#12 Posted by devilzrule27 (1239 posts) -

"You must sign in to Origin to play this campaign..."

can you imagine?

I doubt they'll just go back on their word (or make up a new word for online passes). Maybe if the PS3 sells really well they'll just have to deal with it and release the games anyway. As far as I know only EA dropped them right? Ubisoft and WB and other publishers still have them because maybe they were just waiting to see how the PS4 would pan out.

They kind of already do that. The first thing they do when you start up an EA game on a console is ask you to link up your EA account.

#13 Posted by devilzrule27 (1239 posts) -

@devilzrule27:

The Online Pass system brought in $10 million to $15 million in new revenue for EA in its first year, a pretty modest sum for a company that makes over a billion dollars in purely digital sales annually. It seems like that small bit of cash wasn't enough to justify the decreased online player numbers and bad PR associated with the program.

http://arstechnica.com/gaming/2013/05/ea-says-goodbye-to-the-online-pass-we-say-good-riddance/

Maybe microtransactions won't work out in the long run, but the online passes are gone. Their is no reason for them to go backwards on this policy as they have nothing to gain from it. EA had $3.8 billion dollars in revenue for fiscal 2013. That $15 million dollars is nothing. The consumer backlash costs them more than that, so they dropped it.

I doubt the online passes negatively affected their sales honestly. The internet is usually all talk and doesn't back up their words. People get all in a huff about online passes but they keep buying the games that have them because why wouldn't they. Wouldn't surprise me in the least to see them brought back in some shape or form, whether it be something like the Cerberus Network in ME2 or straight up online passes.

#14 Posted by MildMolasses (3225 posts) -

I doubt the online passes negatively affected their sales honestly. The internet is usually all talk and doesn't back up their words.

That was the word from their executives (Jeff Brown and John Reseburg, not internet warriors). Publicly traded companies typically don't want their executives to lie about their reasoning for decisions, especially since they are legally required to disclose that type of information

#15 Posted by Nezza (373 posts) -

Just thinking about this, have Sony said anything about dropping codes their own online passes? I know I had to input codes for my Vita copies of Wipeout, LittleBigPlanet and Modnation Racers, so EA weren't the only company doing this.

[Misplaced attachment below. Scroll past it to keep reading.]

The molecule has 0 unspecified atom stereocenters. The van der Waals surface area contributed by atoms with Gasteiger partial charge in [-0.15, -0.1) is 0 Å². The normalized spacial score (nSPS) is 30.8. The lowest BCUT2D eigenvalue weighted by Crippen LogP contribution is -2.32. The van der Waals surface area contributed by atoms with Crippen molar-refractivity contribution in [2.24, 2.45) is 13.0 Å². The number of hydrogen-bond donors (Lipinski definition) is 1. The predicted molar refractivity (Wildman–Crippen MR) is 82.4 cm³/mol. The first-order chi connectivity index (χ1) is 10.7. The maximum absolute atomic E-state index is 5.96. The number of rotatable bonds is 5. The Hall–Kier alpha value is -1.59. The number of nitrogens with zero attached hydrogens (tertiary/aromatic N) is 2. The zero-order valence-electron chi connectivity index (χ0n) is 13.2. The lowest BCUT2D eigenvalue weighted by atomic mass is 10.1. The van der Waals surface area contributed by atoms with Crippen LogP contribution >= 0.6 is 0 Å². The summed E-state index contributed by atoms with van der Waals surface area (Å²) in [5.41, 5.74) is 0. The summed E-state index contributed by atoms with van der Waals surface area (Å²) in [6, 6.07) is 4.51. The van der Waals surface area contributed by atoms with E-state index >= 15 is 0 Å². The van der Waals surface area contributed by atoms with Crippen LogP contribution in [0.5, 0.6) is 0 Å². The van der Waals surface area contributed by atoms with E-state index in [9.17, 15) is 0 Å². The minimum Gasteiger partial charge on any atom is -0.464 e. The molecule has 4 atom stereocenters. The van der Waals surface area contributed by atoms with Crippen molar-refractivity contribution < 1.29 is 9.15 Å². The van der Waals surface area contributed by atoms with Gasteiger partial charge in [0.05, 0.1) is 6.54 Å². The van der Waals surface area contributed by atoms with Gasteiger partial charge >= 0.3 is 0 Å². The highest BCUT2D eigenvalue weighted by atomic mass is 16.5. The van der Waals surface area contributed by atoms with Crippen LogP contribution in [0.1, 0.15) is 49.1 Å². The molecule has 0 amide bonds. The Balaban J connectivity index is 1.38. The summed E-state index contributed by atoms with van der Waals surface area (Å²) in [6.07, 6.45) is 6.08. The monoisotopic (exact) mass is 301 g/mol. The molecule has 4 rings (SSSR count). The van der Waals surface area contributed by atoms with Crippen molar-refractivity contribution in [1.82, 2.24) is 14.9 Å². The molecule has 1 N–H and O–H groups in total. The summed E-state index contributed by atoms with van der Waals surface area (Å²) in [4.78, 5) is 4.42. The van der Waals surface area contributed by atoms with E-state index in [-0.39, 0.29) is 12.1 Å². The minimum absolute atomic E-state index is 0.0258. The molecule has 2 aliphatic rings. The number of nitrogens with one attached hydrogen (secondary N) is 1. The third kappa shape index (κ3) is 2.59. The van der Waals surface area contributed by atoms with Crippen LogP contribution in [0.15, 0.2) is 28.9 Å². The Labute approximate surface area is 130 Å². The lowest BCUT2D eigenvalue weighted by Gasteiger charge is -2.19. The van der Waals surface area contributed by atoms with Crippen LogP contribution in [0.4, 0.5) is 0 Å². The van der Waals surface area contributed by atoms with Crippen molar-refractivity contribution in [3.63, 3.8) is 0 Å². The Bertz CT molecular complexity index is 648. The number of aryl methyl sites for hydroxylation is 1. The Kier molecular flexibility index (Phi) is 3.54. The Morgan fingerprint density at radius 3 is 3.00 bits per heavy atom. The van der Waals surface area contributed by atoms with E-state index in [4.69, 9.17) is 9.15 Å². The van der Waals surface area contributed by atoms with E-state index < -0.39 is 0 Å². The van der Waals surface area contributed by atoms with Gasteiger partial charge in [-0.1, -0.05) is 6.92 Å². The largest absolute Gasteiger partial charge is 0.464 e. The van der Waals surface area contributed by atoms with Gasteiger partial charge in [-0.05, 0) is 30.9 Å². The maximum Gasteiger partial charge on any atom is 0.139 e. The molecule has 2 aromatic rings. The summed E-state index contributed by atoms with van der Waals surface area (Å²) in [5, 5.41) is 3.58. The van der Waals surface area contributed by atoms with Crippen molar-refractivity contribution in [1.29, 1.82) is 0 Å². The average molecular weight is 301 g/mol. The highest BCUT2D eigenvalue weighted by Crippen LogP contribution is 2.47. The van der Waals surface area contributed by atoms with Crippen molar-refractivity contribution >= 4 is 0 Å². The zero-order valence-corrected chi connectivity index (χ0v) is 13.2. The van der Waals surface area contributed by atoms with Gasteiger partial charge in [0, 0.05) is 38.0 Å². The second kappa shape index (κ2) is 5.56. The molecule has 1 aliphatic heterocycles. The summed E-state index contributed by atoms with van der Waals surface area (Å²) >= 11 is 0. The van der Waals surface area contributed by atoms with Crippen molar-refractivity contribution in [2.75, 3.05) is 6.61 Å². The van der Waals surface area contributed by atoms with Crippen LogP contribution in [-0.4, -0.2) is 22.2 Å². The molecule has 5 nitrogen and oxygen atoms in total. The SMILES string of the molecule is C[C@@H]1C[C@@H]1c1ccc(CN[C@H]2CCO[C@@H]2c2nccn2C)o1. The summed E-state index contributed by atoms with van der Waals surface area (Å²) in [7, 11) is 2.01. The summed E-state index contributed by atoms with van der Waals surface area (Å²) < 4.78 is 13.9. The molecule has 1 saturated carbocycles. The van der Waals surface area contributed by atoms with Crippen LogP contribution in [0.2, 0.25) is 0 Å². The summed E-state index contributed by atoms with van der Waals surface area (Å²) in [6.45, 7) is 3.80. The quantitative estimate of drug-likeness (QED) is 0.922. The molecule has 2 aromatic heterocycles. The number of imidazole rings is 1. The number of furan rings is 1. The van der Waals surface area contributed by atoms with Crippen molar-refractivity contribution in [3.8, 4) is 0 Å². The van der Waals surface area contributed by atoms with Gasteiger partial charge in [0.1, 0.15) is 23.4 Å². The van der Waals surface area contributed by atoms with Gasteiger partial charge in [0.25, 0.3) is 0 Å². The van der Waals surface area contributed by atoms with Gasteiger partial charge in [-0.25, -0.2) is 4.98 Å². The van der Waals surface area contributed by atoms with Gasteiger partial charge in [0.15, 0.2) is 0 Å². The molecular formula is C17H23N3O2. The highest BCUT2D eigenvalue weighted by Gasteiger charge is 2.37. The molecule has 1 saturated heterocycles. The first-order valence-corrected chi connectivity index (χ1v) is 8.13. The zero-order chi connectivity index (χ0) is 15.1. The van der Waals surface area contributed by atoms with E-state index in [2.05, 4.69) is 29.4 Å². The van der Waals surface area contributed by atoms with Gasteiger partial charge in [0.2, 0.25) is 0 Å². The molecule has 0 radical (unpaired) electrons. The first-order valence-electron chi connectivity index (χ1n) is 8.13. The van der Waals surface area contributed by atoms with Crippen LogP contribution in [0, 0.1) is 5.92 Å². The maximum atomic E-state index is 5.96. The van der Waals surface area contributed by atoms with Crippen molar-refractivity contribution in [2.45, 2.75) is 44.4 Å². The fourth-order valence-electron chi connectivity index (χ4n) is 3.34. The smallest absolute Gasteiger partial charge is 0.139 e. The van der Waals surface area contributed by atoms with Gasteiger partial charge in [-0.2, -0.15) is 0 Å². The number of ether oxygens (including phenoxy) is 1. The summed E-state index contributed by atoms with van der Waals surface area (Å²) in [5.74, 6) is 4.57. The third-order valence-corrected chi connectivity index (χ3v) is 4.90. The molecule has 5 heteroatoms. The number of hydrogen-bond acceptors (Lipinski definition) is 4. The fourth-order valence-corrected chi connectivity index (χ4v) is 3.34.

#16 Posted by devilzrule27 (1239 posts) -

@devilzrule27 said:

I doubt the online passes negatively affected their sales honestly. The internet is usually all talk and doesn't back up their words.

That was the word from their executives (Jeff Brown and John Reseburg, not internet warriors). Publicly traded companies typically don't want their executives to lie about their reasoning for decisions, especially since they are legally required to disclose that type of information

Where did they say that? Certainly not in the article you linked. Most articles speculate that it somehow hurt sales with no evidence to back it up. For EA's part they said customers didn't respond well to it. Which is what I said, that doesn't mean they weren't buying the games.

#17 Edited by MildMolasses (3225 posts) -

@devilzrule27: Customers not responding well = people aren't buying our stuff.

#18 Edited by devilzrule27 (1239 posts) -

@devilzrule27: Customers not responding well = people aren't buying our stuff.

Or it means people are bitching which the internet loves to do. The biggest games affected by the online pass were the sports games and battle field and by all accounts Fifa, Madden, and BF sold wonders over the last 2 to 3 years.

#19 Edited by alternate (2717 posts) -

The thing is that is if EA (and the rest) talked MS in to doing the DRM then they have to give MS something to offset the competitive advantage the PS4 has. Whether it is cheaper games or exclusive content I don't know but although MS is stuck with these policies for now - I would bet that in a year if they are getting slaughtered in the marketplace then they will have to do something.

Remember Windows 8.

"You don't need a start button, start buttons are now redundant"

*one year of not selling as many consumer copies as they wanted and people still moaning*

"Good news! We are patching in a start button"

#20 Posted by kpaadet (411 posts) -

@nezza said:

Just thinking about this, have Sony said anything about dropping codes their own online passes? I know I had to input codes for my Vita copies of Wipeout, LittleBigPlanet and Modnation Racers, so EA weren't the only company doing this.

I assume Sony's online passes will go away now that PS+ is required to play online, same thing with MS they never implemented online passes because they have Gold.